The US Republican National Committee is co-operating with law enforcement officials after it emerged that one of its contractors had been hacked, but said that its own data had not been accessed.
Richard Walters, RNC chief of staff, said that the political committee had been informed over the weekend “that Synnex, a third-party provider, had been breached”. He added: “We immediately blocked all access from Synnex accounts to our cloud environment.”
A Russian state-backed cyber espionage group known as Cozy Bear is suspected of hacking Synnex, according to one person briefed on the matter. Also known as APT29, the group has been linked to the hacking and theft of emails from the Democratic National Committee ahead of the 2016 US election.
It was also suspected of involvement in a cyber espionage campaign uncovered last year targeting US software company SolarWinds, in which the email systems of federal agencies and corporations were breached.
Walters denied a report claiming that the RNC had also been successfully hacked by the Russian group. “Our team worked with Microsoft to conduct a review of our systems and after a thorough investigation, no RNC data was accessed,” he said. “We will continue to work with Microsoft, as well as federal law enforcement officials on this matter.”
Synnex said that it was “conducting a thorough review of a few instances in which outside actors have attempted to gain access, through Synnex, to customer applications within the Microsoft cloud environment”, but it was unable to provide further details.
The RNC contractor was breached as the Biden administration faces pressure to stop a string of cyber attacks against US businesses and critical infrastructure in recent weeks.
When President Joe Biden met Russian president Vladimir Putin in Geneva last month, he demanded a halt to the attacks from within Russia from both state-backed hackers and criminal ransomware groups. But the attacks have continued.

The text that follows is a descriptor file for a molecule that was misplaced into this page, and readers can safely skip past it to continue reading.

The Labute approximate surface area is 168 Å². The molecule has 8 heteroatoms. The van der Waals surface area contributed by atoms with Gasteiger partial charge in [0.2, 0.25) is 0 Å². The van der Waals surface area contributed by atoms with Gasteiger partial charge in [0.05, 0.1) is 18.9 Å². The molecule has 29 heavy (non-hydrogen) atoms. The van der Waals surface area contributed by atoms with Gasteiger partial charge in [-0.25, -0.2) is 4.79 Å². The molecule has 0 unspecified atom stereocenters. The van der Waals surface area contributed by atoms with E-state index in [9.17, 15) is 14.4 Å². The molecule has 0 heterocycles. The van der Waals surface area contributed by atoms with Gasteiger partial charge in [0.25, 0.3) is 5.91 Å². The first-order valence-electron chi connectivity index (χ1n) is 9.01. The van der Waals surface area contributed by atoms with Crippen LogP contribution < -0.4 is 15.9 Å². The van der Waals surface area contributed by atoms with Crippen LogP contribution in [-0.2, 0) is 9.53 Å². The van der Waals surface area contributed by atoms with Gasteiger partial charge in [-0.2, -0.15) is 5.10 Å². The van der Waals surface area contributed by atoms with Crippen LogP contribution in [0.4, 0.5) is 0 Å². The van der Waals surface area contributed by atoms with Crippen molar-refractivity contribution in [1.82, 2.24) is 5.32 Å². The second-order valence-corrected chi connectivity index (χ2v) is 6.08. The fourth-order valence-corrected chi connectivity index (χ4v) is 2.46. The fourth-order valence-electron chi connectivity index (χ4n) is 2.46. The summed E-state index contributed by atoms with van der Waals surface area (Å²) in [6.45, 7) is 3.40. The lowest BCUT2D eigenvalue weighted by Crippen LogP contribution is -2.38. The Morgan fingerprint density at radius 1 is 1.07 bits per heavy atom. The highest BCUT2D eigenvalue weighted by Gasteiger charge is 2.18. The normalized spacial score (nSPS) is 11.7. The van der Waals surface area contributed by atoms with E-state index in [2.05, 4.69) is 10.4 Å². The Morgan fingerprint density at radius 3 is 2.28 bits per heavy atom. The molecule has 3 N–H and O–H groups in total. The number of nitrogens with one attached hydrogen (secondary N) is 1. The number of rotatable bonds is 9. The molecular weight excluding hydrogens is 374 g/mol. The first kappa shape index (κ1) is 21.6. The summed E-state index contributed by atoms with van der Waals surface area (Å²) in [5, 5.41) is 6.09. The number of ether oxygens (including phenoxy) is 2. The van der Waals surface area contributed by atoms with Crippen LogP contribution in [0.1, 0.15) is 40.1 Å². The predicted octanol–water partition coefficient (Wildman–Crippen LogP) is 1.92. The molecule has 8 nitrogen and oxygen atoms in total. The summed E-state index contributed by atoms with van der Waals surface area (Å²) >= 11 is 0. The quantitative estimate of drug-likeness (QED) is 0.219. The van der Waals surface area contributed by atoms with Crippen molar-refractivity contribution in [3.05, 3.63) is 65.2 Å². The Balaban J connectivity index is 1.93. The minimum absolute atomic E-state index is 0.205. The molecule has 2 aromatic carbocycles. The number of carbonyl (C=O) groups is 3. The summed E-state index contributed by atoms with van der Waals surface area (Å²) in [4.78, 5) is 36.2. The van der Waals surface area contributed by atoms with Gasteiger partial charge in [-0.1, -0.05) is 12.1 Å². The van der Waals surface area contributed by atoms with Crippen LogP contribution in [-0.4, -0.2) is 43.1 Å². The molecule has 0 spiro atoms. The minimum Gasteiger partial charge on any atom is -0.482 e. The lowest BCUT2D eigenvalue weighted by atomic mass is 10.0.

Over the weekend, a Russian-speaking criminal hacking cartel REvil — which is also believed to operate out of Russia — went on a global ransomware spree, hitting as many as 1,500 companies and forcing Sweden’s Coop grocery chain to close hundreds of stores.
At a briefing on Tuesday, even before the RNC disclosed the attack on its contractor, Jen Psaki, White House press secretary, said Biden administration officials were engaged with Russian officials on cyber matters. She said that “expert-level talks . . . are continuing and we expect to have another meeting next week focused on ransomware attacks”.
Psaki added: “As the president made clear to President Putin when they met, if the Russian government cannot or will not take action against criminal actors residing in Russia, we will take action or reserve the right to take action on our own.”
Biden is expected on Wednesday to meet top officials from the state department, the homeland security department, the justice department and US intelligence officials regarding the cyber attacks.
Cybersecurity group FireEye said that Russian government-backed hackers were “active right now with intrusions”, suggesting that they were benefiting from security companies being focused on criminal ransomware activities.
Microsoft would not comment on the Synnex or RNC breach, but said: “We continue to track malicious activity from nation-state threat actors — as we do routinely — and notify impacted customers through our nation-state notification process.”